is Geoff Manaugh‘s monthly column that explores how technology and design are changing our cities, homes, the built environment – and ourselves
Glue is the future of architecture. At least that’s how architect Greg Lynn sees it. And he’s not alone. “Mechanical assembly is already waning in many industries,” Lynn says. “An airplane now is glued together. A car now is glued together. Even a lot of appliances are being glued together.” So why not skyscrapers?
We have the materials. These non-metallic composites – such as carbon fibre, fiberglass panels and other structural plastics – are lightweight, often much cheaper than traditional industrial materials and offer physically stronger systems for designers to work with.
In fact, composite materials are more like rigid fabrics. Sticking them together results in building-sized components that can sometimes be set hard in just a few seconds, depending on the adhesives used. Composite materials are already used to make high-performance yachts, wind turbine blades, large passenger aircraft such asand even .
“These are fundamentally different material systems,” says architect, who began his career making composite sailboats, but later moved on to designing structures such as family homes and art museums. His firm recently worked on the modular exterior panels for the expansion of the San Francisco Museum of Modern Art’, which is currently the largest composite-based building facade in the United States.
The connective strength of architectural adhesives can be astonishing, says Kreysler, surpassing that of mechanical connections such as bolts and screws. But composites are not well understood in the building industry – the invisible magic of glue is distrusted in favour of brute force. As a result, they have not yet been widely adopted.
Even when assembling a structure using carbon fibre panels, contractors will often still use screws, rivets or bolts. This is both redundant and expensive. Glue would be much stronger than a bolt, especially when standing up to sheer forces.
Despite being niche for the time being, there are already successful building projects that use these techniques. Take theproject from the University of Maine, which is exploring the construction of lightweight bridges. Made from carbon fibre tubes, with individual arches weighing so little they can be carried by four people, these road bridges can be assembled in less than two weeks. In the US, 18 have already been built.
Advanced Infrastructure Technologies/University of Maine
Lynn thinks it is just a matter of time before we see skyscrapers held together entirely by adhesives.
‘The use of composites and adhesives could revolutionise engineering in every building type, says Lynn. It could change the way we design around natural disasters, for example. By drastically cutting the weight of a building, you could stop it swaying so much during an earthquake.
Lighter buildings are also cheaper. “If you can take 30 per cent of the weight out of the upper section of a building by using lightweight composite materials, you could end up saving between 70 and 80 per cent of the material in the entire structure,” says Lynn.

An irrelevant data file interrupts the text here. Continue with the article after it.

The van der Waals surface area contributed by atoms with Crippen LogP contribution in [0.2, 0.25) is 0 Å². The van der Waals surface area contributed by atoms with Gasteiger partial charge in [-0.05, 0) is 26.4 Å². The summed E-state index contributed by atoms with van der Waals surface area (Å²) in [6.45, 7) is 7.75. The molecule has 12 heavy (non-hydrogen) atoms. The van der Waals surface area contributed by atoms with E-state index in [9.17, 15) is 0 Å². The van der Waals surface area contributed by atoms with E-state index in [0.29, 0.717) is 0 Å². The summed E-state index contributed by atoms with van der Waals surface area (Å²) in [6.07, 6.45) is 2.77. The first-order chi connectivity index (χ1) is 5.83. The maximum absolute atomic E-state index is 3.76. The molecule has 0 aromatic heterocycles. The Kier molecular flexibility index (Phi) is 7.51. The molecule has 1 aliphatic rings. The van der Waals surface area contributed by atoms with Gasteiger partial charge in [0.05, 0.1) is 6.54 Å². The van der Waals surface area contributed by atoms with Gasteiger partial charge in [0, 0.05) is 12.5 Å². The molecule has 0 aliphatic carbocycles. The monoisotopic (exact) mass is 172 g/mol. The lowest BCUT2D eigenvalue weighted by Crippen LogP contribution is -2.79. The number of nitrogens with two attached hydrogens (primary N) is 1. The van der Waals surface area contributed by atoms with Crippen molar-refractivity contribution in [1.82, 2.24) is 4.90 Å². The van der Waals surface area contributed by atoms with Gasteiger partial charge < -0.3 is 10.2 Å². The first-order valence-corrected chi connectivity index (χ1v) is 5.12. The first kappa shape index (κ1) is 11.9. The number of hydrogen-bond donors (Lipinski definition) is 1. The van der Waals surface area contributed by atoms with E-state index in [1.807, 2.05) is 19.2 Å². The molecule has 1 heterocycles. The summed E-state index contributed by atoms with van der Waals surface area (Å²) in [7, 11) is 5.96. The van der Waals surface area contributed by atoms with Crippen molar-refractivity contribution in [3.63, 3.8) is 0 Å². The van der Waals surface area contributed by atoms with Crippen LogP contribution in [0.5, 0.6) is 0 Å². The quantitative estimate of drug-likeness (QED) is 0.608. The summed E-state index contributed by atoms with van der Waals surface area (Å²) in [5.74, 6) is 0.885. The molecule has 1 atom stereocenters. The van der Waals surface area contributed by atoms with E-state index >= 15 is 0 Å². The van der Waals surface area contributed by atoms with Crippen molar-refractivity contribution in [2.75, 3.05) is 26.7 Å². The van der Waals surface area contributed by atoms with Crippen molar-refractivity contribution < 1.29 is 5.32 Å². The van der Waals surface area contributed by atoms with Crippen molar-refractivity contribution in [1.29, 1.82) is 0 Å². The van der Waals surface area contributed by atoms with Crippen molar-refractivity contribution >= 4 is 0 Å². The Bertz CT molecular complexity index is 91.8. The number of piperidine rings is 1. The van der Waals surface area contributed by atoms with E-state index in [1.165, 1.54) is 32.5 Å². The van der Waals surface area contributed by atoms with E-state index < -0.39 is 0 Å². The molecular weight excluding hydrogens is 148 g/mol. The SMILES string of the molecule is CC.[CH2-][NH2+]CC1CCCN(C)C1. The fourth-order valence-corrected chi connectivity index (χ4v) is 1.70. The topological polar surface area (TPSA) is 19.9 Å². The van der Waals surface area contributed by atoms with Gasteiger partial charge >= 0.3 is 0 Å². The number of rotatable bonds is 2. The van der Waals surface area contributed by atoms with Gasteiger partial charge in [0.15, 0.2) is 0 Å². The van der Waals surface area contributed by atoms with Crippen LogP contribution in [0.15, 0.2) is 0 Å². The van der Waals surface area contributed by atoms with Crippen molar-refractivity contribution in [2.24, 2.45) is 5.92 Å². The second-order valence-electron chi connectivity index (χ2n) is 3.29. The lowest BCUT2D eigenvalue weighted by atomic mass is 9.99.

And these aren’t the only advantages. Most skyscrapers are built around a steel frame, which expands in the heat much more quickly than other materials, such as masonry cladding. But composite buildings are monocoque structures, like the hulls of sailing boats. Such buildings fare much better as they expand and contract. “The skin is the structure,” says Kreysler.
What’s more, composite structures are typically made from fewer parts, so assembly is simpler. But this also makes those structures stronger – sticking a smaller number of parts together along large surface areas beats bolting or nailing them together at specific, vulnerable points.
Of course, there are down sides. Most adhesives deteriorate rapidly in a fire and can even feed a blaze. Recently, composites have been blamed for a hotel fire in Dubai – materials used on the building’s exterior are thought to have fuelled the flames.
Oiling the cogs
Kreysler and Lynn think we need to get composite and adhesive-based construction methods better incorporated into building regulations. But this will involve testing, which takes time and money. Few architects or clients today have much of an incentive to pay for the extra steps that mean the one-off use of a novel material becoming a permanent part of a city’s building code. The new Apple headquarters, designed by the London-based architecture firm Foster and Partners, has a lot of exposed carbon fibre. “But that’s a billion-dollar building,” says Lynn.
However, maybe the impetus will come from elsewhere. It is worth bearing in mind that most composites are actually petroleum products, says Lynn. They potentially offer a massive untapped market for the oil industry to exploit.
Premier Composite Technologies
, a manufacturer of composite components based in Dubai, has been involved in the construction of movable, lightweight domes made from carbon fibre that provide shade in mosques, as well as a composite-based rail station in Medina. Similar to a heavily forested region promoting timber, the oil-producing nations of the world could see this natural resource used not as a fuel to be burned but as a raw material to be converted into futuristic building components.
If anyone is prepared to invest in turning petroleum products into a new form of architecture, Dubai is a good place to start.
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